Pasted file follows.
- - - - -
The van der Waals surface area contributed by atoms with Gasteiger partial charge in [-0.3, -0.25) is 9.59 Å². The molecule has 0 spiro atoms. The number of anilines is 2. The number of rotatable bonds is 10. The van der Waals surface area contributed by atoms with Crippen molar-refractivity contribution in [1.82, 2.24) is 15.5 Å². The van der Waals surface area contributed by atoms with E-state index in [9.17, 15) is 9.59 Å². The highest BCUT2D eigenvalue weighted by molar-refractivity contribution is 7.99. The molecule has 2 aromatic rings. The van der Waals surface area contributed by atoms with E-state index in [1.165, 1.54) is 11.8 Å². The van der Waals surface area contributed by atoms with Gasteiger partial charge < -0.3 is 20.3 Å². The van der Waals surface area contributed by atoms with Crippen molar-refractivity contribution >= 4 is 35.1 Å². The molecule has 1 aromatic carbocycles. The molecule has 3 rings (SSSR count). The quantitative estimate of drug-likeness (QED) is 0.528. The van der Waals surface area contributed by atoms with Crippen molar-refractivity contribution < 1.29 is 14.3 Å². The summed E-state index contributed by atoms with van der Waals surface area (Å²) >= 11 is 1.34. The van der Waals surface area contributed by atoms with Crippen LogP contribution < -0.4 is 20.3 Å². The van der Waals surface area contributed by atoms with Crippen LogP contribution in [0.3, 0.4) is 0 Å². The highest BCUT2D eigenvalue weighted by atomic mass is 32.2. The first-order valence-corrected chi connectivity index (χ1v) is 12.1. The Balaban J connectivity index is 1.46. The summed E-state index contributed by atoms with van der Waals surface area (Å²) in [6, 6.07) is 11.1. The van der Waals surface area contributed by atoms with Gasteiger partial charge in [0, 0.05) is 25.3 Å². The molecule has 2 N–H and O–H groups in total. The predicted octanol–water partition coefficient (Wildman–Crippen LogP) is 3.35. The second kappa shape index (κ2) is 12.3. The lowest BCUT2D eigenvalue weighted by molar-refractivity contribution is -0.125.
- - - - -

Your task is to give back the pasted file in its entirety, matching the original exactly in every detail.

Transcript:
The van der Waals surface area contributed by atoms with Gasteiger partial charge in [-0.3, -0.25) is 9.59 Å². The molecule has 0 spiro atoms. The number of anilines is 2. The number of rotatable bonds is 10. The van der Waals surface area contributed by atoms with Crippen molar-refractivity contribution in [1.82, 2.24) is 15.5 Å². The van der Waals surface area contributed by atoms with E-state index in [9.17, 15) is 9.59 Å². The highest BCUT2D eigenvalue weighted by molar-refractivity contribution is 7.99. The molecule has 2 aromatic rings. The van der Waals surface area contributed by atoms with E-state index in [1.165, 1.54) is 11.8 Å². The van der Waals surface area contributed by atoms with Gasteiger partial charge < -0.3 is 20.3 Å². The van der Waals surface area contributed by atoms with Crippen molar-refractivity contribution >= 4 is 35.1 Å². The molecule has 1 aromatic carbocycles. The molecule has 3 rings (SSSR count). The quantitative estimate of drug-likeness (QED) is 0.528. The van der Waals surface area contributed by atoms with Crippen molar-refractivity contribution < 1.29 is 14.3 Å². The summed E-state index contributed by atoms with van der Waals surface area (Å²) >= 11 is 1.34. The van der Waals surface area contributed by atoms with Crippen LogP contribution < -0.4 is 20.3 Å². The van der Waals surface area contributed by atoms with Crippen LogP contribution in [0.3, 0.4) is 0 Å². The highest BCUT2D eigenvalue weighted by atomic mass is 32.2. The first-order valence-corrected chi connectivity index (χ1v) is 12.1. The Balaban J connectivity index is 1.46. The summed E-state index contributed by atoms with van der Waals surface area (Å²) in [6, 6.07) is 11.1. The van der Waals surface area contributed by atoms with Gasteiger partial charge in [0, 0.05) is 25.3 Å². The molecule has 2 N–H and O–H groups in total. The predicted octanol–water partition coefficient (Wildman–Crippen LogP) is 3.35. The second kappa shape index (κ2) is 12.3. The lowest BCUT2D eigenvalue weighted by molar-refractivity contribution is -0.125.